Earth Dam Failures


Overtopping Failures

Seepage Failures

Structural Failures

Combined Failures

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Owners of dams, operating personnel, and maintenance personnel must be knowledgeable of the potential problems which can lead to dam failure. These people regularly view the structure and, therefore, need to be able to recognize potential problems so that failure can be avoided. If a problem is noted early enough, an engineer experienced in dam design, construction, and inspection can be contacted to recommend corrective measures, and such measures can be implemented.

If there is any question as to the seriousness of an observation, an engineer experienced with dams should be contacted.

Acting promptly may avoid possible dam failure and the resulting catastrophic effect on downstream areas.

Since only superficial inspections of a dam can usually be made, it is imperative that owners and maintenance personnel be aware of the prominent types of failure and their telltale signs. Earth dam failures can be grouped into three general categories: overtopping failures, seepage failures, and structural failures. A brief discussion of each type follows.


Overtopping Failures

Overtopping failures result from the erosive action of water on the embankment. Erosion is due to uncontrolled flow of water over, around, and adjacent to the dam. Earth embankments are not designed to be overtopped and therefore are particularly susceptible to erosion. Once erosion has begun during overtopping, it is almost impossible to stop. A well vegetated earth embankment may withstand limited overtopping if the dam's crest is level, the downstream slope of the dam is uniform with a consistent slope gradient, and there are no bare areas or undulations along the surface of the dam. The owner should closely monitor the reservoir pool level during severe storms.


Seepage Failures

All earth dams leak to some extent and this is known as seepage. This is the result of water moving slowly through the embankment and/or percolating slowly through the dam's foundation. This is normal and usually not a problem with most earthen dams if measures are taken to control movement of water through and under the dam. If uncontrolled, seepage can progressively erode soil from the embankment or its foundation, resulting in failure of the dam. Typically, erosion of embankment soil begins at the downstream side of the dam and progressively works toward the reservoir eventually developing a path to the reservoir which is referred to as "piping." Piping action can be recognized by an increased seepage flow rate, the discharge of muddy or discolored water, sinkholes on or near the embankment, and possibly a whirlpool at the surface of the reservoir. Once a whirlpool (eddy) is observed, failure of the dam may follow. As with overtopping, fully developed piping is virtually impossible to control and will likely cause failure.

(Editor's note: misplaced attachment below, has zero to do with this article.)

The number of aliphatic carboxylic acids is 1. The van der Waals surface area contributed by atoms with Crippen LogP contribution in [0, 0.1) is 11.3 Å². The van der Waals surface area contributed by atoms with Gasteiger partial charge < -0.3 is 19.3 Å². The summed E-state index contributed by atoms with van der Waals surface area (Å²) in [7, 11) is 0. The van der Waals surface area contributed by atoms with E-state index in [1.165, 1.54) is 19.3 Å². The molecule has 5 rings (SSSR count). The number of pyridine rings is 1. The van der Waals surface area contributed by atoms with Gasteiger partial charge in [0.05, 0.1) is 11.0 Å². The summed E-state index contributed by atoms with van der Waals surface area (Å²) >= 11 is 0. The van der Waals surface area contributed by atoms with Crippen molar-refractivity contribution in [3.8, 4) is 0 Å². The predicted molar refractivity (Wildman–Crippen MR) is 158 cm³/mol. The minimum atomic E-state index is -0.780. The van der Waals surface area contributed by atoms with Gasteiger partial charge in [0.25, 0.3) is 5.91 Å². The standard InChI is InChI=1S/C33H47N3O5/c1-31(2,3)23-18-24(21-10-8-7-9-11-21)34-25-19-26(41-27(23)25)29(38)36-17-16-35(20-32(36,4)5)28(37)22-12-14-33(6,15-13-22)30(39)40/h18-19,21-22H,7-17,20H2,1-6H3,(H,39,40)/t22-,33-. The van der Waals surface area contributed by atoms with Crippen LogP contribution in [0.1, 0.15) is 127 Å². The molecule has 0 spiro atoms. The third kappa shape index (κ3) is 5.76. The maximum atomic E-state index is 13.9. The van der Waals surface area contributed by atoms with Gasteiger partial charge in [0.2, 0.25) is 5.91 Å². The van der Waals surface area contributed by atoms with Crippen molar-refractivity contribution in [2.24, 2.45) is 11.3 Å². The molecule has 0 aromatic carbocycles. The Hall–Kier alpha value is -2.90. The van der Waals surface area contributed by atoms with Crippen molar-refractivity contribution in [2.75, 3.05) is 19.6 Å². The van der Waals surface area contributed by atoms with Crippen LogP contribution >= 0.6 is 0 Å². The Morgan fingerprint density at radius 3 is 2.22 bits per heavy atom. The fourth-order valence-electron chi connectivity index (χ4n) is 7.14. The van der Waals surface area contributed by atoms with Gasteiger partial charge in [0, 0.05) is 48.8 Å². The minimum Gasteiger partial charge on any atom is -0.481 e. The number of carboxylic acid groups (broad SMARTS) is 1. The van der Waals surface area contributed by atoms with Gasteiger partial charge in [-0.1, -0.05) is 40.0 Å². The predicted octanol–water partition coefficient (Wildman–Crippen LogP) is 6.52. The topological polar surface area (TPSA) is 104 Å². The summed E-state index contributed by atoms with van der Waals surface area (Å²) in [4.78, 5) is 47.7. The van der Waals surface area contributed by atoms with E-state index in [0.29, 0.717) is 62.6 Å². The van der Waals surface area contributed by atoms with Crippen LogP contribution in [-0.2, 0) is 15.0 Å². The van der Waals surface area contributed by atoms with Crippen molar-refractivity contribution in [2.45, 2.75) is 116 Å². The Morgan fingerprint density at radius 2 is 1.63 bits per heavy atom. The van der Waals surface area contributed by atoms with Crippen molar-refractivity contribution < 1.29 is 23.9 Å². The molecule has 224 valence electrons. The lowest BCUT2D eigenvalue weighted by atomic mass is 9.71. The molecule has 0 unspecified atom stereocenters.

Seepage can also cause dam failure by saturating the embankment, thus weakening the dam, or by increasing internal pressure within the embankment. Saturation and internal pressure within the dam are difficult to determine without proper instrumentation.


Structural Failure

Structural failure typically refers to the collapse of non-earthen embankment dams such as those made from concrete, masonry, or other materials not consisting of a soil matrix. In addition, failure of a dam's appurtenant structures such as a concrete chute spillway slab, gate structures and components, or other such features may lead to failure of the dam itself. Earthen dams do not tend to collapse or fail catastrophically on their own except where earthquakes of significant magnitude are prevalent or other erosive forces weaken the structure. Large cracks in an earthen embankment, major settlement, and major slides may require emergency measures to ensure safety, especially if these problems occur suddenly. If this type of situation occurs, the lake level should be lowered, the appropriate state and local authorities notified, and professional advice sought. If the observer is uncertain as to the seriousness of the problem, a qualified professional engineer with experience in dam safety should be contacted immediately.


Combined Failures

The three types of failure previously described are often interrelated in a complex manner. For example uncontrolled seepage may weaken the soil and lead to a structural failure. A structural failure may shorten the seepage path and lead to a piping failure. Surface erosion may result in structural failure.

Minor defects such as cracks in the embankment may be the first visual sign of a major problem which could lead to failure of the structure. The seriousness of all deficiencies should be evaluated by someone experienced in dam design and construction. A qualified professional engineer can recommend appropriate permanent remedial measures.


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